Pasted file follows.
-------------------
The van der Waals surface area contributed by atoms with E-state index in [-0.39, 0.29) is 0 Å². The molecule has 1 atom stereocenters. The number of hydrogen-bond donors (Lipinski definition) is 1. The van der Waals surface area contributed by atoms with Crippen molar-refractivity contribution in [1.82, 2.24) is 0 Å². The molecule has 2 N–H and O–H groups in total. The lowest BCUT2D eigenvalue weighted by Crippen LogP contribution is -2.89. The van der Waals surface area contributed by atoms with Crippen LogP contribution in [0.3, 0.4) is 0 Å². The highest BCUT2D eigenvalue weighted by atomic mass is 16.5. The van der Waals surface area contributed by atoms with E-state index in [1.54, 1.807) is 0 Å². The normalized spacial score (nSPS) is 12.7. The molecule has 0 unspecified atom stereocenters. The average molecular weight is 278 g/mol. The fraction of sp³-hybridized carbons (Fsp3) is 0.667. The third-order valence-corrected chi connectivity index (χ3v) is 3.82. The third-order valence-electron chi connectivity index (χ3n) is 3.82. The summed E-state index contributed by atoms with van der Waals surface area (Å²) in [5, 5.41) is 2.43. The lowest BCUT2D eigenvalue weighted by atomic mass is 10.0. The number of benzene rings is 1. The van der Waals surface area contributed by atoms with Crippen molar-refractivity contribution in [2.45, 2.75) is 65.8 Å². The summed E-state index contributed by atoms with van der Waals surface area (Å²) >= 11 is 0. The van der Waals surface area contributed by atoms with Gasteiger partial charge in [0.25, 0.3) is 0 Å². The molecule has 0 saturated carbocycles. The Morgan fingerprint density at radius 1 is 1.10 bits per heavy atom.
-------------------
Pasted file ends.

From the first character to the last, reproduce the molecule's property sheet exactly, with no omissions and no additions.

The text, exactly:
The van der Waals surface area contributed by atoms with E-state index in [-0.39, 0.29) is 0 Å². The molecule has 1 atom stereocenters. The number of hydrogen-bond donors (Lipinski definition) is 1. The van der Waals surface area contributed by atoms with Crippen molar-refractivity contribution in [1.82, 2.24) is 0 Å². The molecule has 2 N–H and O–H groups in total. The lowest BCUT2D eigenvalue weighted by Crippen LogP contribution is -2.89. The van der Waals surface area contributed by atoms with Crippen LogP contribution in [0.3, 0.4) is 0 Å². The highest BCUT2D eigenvalue weighted by atomic mass is 16.5. The van der Waals surface area contributed by atoms with E-state index in [1.54, 1.807) is 0 Å². The normalized spacial score (nSPS) is 12.7. The molecule has 0 unspecified atom stereocenters. The average molecular weight is 278 g/mol. The fraction of sp³-hybridized carbons (Fsp3) is 0.667. The third-order valence-corrected chi connectivity index (χ3v) is 3.82. The third-order valence-electron chi connectivity index (χ3n) is 3.82. The summed E-state index contributed by atoms with van der Waals surface area (Å²) in [5, 5.41) is 2.43. The lowest BCUT2D eigenvalue weighted by atomic mass is 10.0. The number of benzene rings is 1. The van der Waals surface area contributed by atoms with Crippen molar-refractivity contribution in [2.45, 2.75) is 65.8 Å². The summed E-state index contributed by atoms with van der Waals surface area (Å²) >= 11 is 0. The van der Waals surface area contributed by atoms with Gasteiger partial charge in [0.25, 0.3) is 0 Å². The molecule has 0 saturated carbocycles. The Morgan fingerprint density at radius 1 is 1.10 bits per heavy atom.